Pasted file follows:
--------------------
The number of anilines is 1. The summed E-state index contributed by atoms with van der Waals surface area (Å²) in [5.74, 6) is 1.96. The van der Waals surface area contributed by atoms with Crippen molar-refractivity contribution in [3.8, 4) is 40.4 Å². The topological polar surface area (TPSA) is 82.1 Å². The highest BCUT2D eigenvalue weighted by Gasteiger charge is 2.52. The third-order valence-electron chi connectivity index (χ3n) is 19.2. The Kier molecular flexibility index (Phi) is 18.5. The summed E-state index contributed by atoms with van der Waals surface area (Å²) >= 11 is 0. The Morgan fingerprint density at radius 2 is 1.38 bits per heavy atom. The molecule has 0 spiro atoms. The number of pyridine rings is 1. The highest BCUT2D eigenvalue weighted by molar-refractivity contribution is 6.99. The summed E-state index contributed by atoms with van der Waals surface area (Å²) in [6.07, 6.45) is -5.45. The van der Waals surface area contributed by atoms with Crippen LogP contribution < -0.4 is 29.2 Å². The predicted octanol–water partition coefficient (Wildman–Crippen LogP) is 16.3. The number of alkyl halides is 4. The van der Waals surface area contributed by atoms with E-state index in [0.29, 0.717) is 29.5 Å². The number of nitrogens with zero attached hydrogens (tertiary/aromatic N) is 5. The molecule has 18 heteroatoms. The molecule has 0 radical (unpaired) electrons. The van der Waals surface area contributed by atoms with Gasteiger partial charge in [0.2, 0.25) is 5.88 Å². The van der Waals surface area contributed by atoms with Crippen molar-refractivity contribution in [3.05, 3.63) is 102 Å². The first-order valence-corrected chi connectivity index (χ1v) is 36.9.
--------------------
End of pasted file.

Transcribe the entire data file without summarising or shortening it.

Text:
The number of anilines is 1. The summed E-state index contributed by atoms with van der Waals surface area (Å²) in [5.74, 6) is 1.96. The van der Waals surface area contributed by atoms with Crippen molar-refractivity contribution in [3.8, 4) is 40.4 Å². The topological polar surface area (TPSA) is 82.1 Å². The highest BCUT2D eigenvalue weighted by Gasteiger charge is 2.52. The third-order valence-electron chi connectivity index (χ3n) is 19.2. The Kier molecular flexibility index (Phi) is 18.5. The summed E-state index contributed by atoms with van der Waals surface area (Å²) >= 11 is 0. The Morgan fingerprint density at radius 2 is 1.38 bits per heavy atom. The molecule has 0 spiro atoms. The number of pyridine rings is 1. The highest BCUT2D eigenvalue weighted by molar-refractivity contribution is 6.99. The summed E-state index contributed by atoms with van der Waals surface area (Å²) in [6.07, 6.45) is -5.45. The van der Waals surface area contributed by atoms with Crippen LogP contribution < -0.4 is 29.2 Å². The predicted octanol–water partition coefficient (Wildman–Crippen LogP) is 16.3. The number of alkyl halides is 4. The van der Waals surface area contributed by atoms with E-state index in [0.29, 0.717) is 29.5 Å². The number of nitrogens with zero attached hydrogens (tertiary/aromatic N) is 5. The molecule has 18 heteroatoms. The molecule has 0 radical (unpaired) electrons. The van der Waals surface area contributed by atoms with Gasteiger partial charge in [0.2, 0.25) is 5.88 Å². The van der Waals surface area contributed by atoms with Crippen molar-refractivity contribution in [3.05, 3.63) is 102 Å². The first-order valence-corrected chi connectivity index (χ1v) is 36.9.